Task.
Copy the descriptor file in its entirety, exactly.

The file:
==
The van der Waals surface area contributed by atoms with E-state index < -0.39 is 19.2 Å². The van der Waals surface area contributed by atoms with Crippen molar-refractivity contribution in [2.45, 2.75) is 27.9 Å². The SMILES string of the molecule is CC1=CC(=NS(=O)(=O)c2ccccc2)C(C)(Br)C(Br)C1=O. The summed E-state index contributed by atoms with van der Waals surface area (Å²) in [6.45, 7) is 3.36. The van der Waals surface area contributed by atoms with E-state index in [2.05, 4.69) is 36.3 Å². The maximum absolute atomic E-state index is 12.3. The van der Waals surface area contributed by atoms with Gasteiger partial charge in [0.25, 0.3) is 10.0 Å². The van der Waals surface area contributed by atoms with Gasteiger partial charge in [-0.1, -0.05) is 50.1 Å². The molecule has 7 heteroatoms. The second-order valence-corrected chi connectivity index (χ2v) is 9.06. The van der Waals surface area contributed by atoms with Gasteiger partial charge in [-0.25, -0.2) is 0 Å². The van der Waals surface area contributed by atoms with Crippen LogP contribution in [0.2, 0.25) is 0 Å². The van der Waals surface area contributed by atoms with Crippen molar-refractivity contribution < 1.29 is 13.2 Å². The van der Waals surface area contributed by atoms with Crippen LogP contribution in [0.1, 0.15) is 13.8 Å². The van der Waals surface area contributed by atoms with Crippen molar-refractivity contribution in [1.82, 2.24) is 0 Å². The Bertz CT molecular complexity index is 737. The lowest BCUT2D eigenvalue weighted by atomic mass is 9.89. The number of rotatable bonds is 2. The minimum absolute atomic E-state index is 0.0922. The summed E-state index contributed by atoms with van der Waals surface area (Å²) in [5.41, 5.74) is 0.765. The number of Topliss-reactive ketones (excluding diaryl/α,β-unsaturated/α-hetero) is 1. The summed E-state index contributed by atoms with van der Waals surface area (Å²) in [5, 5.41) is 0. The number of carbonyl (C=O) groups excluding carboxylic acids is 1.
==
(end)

The van der Waals surface area contributed by atoms with E-state index < -0.39 is 19.2 Å². The van der Waals surface area contributed by atoms with Crippen molar-refractivity contribution in [2.45, 2.75) is 27.9 Å². The SMILES string of the molecule is CC1=CC(=NS(=O)(=O)c2ccccc2)C(C)(Br)C(Br)C1=O. The summed E-state index contributed by atoms with van der Waals surface area (Å²) in [6.45, 7) is 3.36. The van der Waals surface area contributed by atoms with E-state index in [2.05, 4.69) is 36.3 Å². The maximum absolute atomic E-state index is 12.3. The van der Waals surface area contributed by atoms with Gasteiger partial charge in [0.25, 0.3) is 10.0 Å². The van der Waals surface area contributed by atoms with Gasteiger partial charge in [-0.1, -0.05) is 50.1 Å². The molecule has 7 heteroatoms. The second-order valence-corrected chi connectivity index (χ2v) is 9.06. The van der Waals surface area contributed by atoms with Gasteiger partial charge in [-0.25, -0.2) is 0 Å². The van der Waals surface area contributed by atoms with Crippen LogP contribution in [0.2, 0.25) is 0 Å². The van der Waals surface area contributed by atoms with Crippen molar-refractivity contribution < 1.29 is 13.2 Å². The van der Waals surface area contributed by atoms with Crippen LogP contribution in [0.1, 0.15) is 13.8 Å². The van der Waals surface area contributed by atoms with Crippen molar-refractivity contribution in [1.82, 2.24) is 0 Å². The Bertz CT molecular complexity index is 737. The lowest BCUT2D eigenvalue weighted by atomic mass is 9.89. The number of rotatable bonds is 2. The minimum absolute atomic E-state index is 0.0922. The summed E-state index contributed by atoms with van der Waals surface area (Å²) in [5.41, 5.74) is 0.765. The number of Topliss-reactive ketones (excluding diaryl/α,β-unsaturated/α-hetero) is 1. The summed E-state index contributed by atoms with van der Waals surface area (Å²) in [5, 5.41) is 0. The number of carbonyl (C=O) groups excluding carboxylic acids is 1.